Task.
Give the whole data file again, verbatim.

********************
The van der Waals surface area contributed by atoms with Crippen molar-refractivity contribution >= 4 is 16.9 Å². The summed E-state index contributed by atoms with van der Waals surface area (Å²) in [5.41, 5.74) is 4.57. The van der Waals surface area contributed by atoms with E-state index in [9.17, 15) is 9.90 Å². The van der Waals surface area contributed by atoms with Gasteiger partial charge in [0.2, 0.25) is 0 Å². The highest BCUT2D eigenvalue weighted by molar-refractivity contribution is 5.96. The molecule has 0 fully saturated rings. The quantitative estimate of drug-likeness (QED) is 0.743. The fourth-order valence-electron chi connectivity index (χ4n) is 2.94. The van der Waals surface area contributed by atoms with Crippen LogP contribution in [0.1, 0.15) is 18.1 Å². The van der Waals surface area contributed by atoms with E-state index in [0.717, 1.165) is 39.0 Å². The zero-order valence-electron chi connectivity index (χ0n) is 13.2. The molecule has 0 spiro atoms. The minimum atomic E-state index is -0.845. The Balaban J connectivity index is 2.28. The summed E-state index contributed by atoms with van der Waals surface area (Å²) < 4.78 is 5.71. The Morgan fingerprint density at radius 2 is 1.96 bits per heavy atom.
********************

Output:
The van der Waals surface area contributed by atoms with Crippen molar-refractivity contribution >= 4 is 16.9 Å². The summed E-state index contributed by atoms with van der Waals surface area (Å²) in [5.41, 5.74) is 4.57. The van der Waals surface area contributed by atoms with E-state index in [9.17, 15) is 9.90 Å². The van der Waals surface area contributed by atoms with Gasteiger partial charge in [0.2, 0.25) is 0 Å². The highest BCUT2D eigenvalue weighted by molar-refractivity contribution is 5.96. The molecule has 0 fully saturated rings. The quantitative estimate of drug-likeness (QED) is 0.743. The fourth-order valence-electron chi connectivity index (χ4n) is 2.94. The van der Waals surface area contributed by atoms with Crippen LogP contribution in [0.1, 0.15) is 18.1 Å². The van der Waals surface area contributed by atoms with E-state index in [0.717, 1.165) is 39.0 Å². The zero-order valence-electron chi connectivity index (χ0n) is 13.2. The molecule has 0 spiro atoms. The minimum atomic E-state index is -0.845. The Balaban J connectivity index is 2.28. The summed E-state index contributed by atoms with van der Waals surface area (Å²) < 4.78 is 5.71. The Morgan fingerprint density at radius 2 is 1.96 bits per heavy atom.